Women deserve to be respected regardless of their looks or their ability to play housemaid. Women are not dolls. We are human beings that deserve to be treated as such. This “wifey” mentality that promotes unrealistic expectations of how “real women” should conduct themselves, needs to be left in the past along with the sexist and outdated expectations of women.

Celebrating Women’s History Month: Martha Coffin Pelham Wright

By Ann Varner

Martha Coffin Pelham Wright was one of five women who planned the first women’s right convention and presided over numerous women’s rights and anti-slavery conventions (womenshistory.org). She is known for her contributions to humanities and was inducted into the Women’s Hall of Fame in 2007. Wright was born in 1806 to a large family with “a strong female role model in her mother, Anna Folger Coffin, and the Quaker tenets of individualism, pacifism, equality of the sexes, and opposition to slavery, young Martha was well prepared for her future role as an abolitionist and suffragist” (womenofthehall.org).

On July 19th and 20th of 1848, she and five other women held the first women’s rights convention in Seneca Falls, New York. Following that historic event, Wright went on to continuing activism in women’s rights and the abolishment of slavery. She worked with the American Anti-Slavery Society and was the president of the National Woman Suffrage Association. Wright passed away in 1875 but was able to witness the abolishment of slavery. There is a Women’s Rights National Historical Park in Seneca Falls which has a life size statue to commemorate her. The statue shows her as pregnant because when she held the women’s rights convention she was six months pregnant with her seventh child.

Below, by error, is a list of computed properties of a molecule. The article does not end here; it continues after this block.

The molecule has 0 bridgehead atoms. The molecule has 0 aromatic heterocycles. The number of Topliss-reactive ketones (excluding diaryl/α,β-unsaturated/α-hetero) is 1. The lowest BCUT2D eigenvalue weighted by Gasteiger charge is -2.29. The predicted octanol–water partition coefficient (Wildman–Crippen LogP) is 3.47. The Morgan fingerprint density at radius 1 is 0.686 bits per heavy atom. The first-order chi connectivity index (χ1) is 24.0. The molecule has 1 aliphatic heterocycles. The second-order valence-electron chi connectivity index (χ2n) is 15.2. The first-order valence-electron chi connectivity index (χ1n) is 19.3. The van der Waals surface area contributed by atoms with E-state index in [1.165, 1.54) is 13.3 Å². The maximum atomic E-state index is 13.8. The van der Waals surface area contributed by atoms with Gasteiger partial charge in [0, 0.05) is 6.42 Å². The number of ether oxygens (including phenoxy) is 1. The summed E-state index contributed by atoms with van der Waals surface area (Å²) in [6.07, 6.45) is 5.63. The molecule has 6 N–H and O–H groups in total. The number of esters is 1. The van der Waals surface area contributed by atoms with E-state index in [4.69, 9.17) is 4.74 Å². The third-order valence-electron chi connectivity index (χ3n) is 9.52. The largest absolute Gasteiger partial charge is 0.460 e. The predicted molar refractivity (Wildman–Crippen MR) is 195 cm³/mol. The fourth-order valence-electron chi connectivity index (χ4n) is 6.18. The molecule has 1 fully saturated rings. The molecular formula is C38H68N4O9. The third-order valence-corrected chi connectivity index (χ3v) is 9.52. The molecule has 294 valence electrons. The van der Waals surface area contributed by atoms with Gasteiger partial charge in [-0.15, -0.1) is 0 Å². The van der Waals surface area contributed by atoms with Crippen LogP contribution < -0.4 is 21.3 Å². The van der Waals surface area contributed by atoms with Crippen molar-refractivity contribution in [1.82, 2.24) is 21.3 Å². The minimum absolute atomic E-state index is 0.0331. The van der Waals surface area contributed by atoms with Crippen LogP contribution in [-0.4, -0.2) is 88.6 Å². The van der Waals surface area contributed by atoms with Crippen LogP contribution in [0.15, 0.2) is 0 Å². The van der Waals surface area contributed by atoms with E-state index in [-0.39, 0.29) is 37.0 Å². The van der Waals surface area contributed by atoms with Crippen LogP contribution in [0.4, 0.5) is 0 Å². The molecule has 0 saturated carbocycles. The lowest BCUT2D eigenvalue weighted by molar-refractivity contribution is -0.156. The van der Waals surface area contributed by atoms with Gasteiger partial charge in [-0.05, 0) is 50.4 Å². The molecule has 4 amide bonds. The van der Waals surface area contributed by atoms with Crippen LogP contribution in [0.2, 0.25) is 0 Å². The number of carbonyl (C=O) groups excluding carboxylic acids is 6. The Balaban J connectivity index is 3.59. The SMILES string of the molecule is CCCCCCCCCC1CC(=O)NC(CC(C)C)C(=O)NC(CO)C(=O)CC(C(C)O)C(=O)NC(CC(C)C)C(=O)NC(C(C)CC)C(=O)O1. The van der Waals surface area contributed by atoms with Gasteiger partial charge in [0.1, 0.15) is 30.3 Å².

Picture from womenofthehall.org

Celebrating Women’s History Month: Deborah Tucker

By Brittany Soto

Deborah D. Tucker is best known for her efforts in taking steps to end violence against women. Her determination to advocate against violence began when she volunteered at the first rape crisis center in Texas in 1974. Since then, she has helped to create shelters, battered intervention programs and other services that aid women who are victims of domestic abuse. She went on to promote laws and policies in order to improve how law enforcement responds to these cases and became one of the co-founders of The National Center of Domestic and Sexual Violence. She has dedicated her life to advocating and speaking out against gender based violence and went on to receive many awards for her leadership and contribution to this issue. Among these awards, were the Domestic Violence Peace Prize, Standing in The Light of Justice, The Sunshine Lady Award, Outstanding Achievement Award, and her very own Deborah D. Tucker Staff Achievement Award.